3. Encourage diverse thinking. Just as your listening posts need to be diverse, so do the talents you engage to analyse, solve and act. VUCA calls for diverse thinking. Exploring all the options demands out-of-the-box thinking from out-of-the-ordinary people. A mix of perspectives and experiences will always enhance how to solve a problem and how to craft a new strategy. Don’t seek sameness. Don’t just work with people like you.
4. Envision what the ‘other side’ could look like. VUCA can create a swirl of activity. But this doesn’t always build momentum. To gain momentum, a vision of what the other side of uncertainty looks like will help plan how to reach this new point of inflection. The reasons to not remain where you are may be strong but they also need to be clear. Communicating why we can no longer stay put and do what we always have done is essential – so is communicating what a new future can look like. None of this will happen overnight, so keep communicating throughout the process.
5. Develop an ‘offense’ while maintaining your core. Whatever is core to your business cannot, and should not, be jettisoned in the movement from where you are today to where you need to go in the future. There is a balance point. The ‘old’ business provides the cash flow, customers and brand to build the ‘new’ business. At the same time, the old business cannot be the albatross to prevent the development of the new strategy.
A good offense always engages in a good defence. As a leader, a new offense needs to be communicated with clarity. While the new offense needs time to develop and unfold, maintaining the core business will ensure the new plans have time to take hold and produce success. Achieving the right give-and-take in the planning is the leadership challenge and necessity.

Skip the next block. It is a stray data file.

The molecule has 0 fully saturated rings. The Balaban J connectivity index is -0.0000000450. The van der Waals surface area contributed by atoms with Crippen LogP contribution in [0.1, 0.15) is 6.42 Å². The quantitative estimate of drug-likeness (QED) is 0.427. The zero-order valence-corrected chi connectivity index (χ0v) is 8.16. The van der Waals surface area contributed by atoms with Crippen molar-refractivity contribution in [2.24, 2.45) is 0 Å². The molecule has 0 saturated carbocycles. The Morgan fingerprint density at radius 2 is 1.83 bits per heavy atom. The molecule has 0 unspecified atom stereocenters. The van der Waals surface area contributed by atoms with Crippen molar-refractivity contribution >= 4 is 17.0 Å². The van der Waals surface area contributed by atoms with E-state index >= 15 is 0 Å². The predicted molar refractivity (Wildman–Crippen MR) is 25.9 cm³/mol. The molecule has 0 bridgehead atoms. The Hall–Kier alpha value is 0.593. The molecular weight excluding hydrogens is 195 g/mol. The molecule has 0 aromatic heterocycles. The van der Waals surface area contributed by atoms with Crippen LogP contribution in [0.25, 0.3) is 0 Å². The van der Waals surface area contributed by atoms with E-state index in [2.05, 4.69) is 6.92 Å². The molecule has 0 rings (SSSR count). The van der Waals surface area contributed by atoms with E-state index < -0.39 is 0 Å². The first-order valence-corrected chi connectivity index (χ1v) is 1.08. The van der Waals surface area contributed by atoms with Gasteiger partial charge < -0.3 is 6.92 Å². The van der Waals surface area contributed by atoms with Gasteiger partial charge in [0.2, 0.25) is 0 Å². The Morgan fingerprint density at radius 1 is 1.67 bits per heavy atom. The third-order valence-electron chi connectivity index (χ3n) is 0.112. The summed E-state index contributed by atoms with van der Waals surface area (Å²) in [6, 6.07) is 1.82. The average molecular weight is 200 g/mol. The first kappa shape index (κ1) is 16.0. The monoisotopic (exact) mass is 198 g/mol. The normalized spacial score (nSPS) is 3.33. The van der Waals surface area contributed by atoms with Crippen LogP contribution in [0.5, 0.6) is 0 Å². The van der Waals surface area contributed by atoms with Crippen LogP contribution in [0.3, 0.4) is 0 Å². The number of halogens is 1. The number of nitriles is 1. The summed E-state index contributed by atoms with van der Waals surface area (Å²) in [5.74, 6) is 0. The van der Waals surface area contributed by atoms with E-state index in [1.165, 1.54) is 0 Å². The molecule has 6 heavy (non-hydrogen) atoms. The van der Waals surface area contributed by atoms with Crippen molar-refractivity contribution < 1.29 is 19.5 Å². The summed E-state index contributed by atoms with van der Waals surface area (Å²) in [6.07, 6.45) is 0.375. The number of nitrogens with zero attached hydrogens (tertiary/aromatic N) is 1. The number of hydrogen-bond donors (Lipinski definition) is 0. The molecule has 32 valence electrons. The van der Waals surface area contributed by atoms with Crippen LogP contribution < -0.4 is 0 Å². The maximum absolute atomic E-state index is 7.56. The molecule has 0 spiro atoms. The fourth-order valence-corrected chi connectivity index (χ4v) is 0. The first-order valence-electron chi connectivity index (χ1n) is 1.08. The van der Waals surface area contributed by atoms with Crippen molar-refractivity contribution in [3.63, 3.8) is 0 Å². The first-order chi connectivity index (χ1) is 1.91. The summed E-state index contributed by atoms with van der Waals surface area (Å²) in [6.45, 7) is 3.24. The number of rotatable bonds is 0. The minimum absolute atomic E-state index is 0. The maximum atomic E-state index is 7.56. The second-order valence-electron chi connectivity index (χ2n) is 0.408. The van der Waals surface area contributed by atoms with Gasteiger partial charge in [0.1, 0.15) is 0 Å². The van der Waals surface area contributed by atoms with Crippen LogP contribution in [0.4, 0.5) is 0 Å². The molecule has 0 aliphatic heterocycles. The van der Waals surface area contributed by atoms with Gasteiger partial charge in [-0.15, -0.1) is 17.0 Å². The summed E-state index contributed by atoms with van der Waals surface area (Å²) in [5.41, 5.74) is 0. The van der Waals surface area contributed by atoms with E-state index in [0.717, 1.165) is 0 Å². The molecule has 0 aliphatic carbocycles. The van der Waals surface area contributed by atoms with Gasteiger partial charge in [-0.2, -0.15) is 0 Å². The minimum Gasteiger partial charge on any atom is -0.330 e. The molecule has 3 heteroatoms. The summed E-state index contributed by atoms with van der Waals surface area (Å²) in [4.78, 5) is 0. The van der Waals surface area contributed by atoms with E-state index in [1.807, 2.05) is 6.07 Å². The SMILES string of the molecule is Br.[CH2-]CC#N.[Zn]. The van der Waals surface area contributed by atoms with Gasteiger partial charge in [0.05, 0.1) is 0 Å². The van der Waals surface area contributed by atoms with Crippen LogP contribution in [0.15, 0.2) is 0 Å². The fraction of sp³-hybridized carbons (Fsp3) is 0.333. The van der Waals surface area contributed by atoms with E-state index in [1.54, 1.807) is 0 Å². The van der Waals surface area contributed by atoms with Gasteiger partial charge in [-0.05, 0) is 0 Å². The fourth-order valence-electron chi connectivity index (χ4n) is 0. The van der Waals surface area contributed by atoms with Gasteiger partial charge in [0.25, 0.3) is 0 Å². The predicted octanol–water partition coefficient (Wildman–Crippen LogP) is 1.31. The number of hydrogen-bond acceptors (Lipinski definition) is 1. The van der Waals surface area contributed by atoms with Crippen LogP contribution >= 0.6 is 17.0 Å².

6. Shift your perceptions of success and failure. So-called success may breed complacency and rapid obsolescence. So-called failure could provide necessary learning for future improvements and innovation.
7. Teach everyone coaching skills. With a little guidance, people can get better at listening, asking questions to help generate insights, creating action plans that align personal and business objectives and holding people accountable for actually doing what they need to do.
In uncertain times, everyone – especially leaders – needs to develop the ability to adapt and stay afloat even if the tides are shifting and the rules of the game are changing. A combination of intellect, intuition and experimentation is needed to read the signals and course correct when required. Leaders must also have the courage to admit what they don’t know, and seek out advice, help and alliances. And remember, what worked well yesterday will not necessarily work well today or tomorrow. Stay awake and you can ride the VUCA wave and not just survive, but thrive.
Jon Mertz is a leadership strategist and the founder of Thin Difference, an online forum dedicated to empowering Millennials to be better leaders, build stronger teams and create richer lives. He is a former Vice President of Marketing at Corepoint Health and has also worked for Deloitte, IBM, and BMC Software.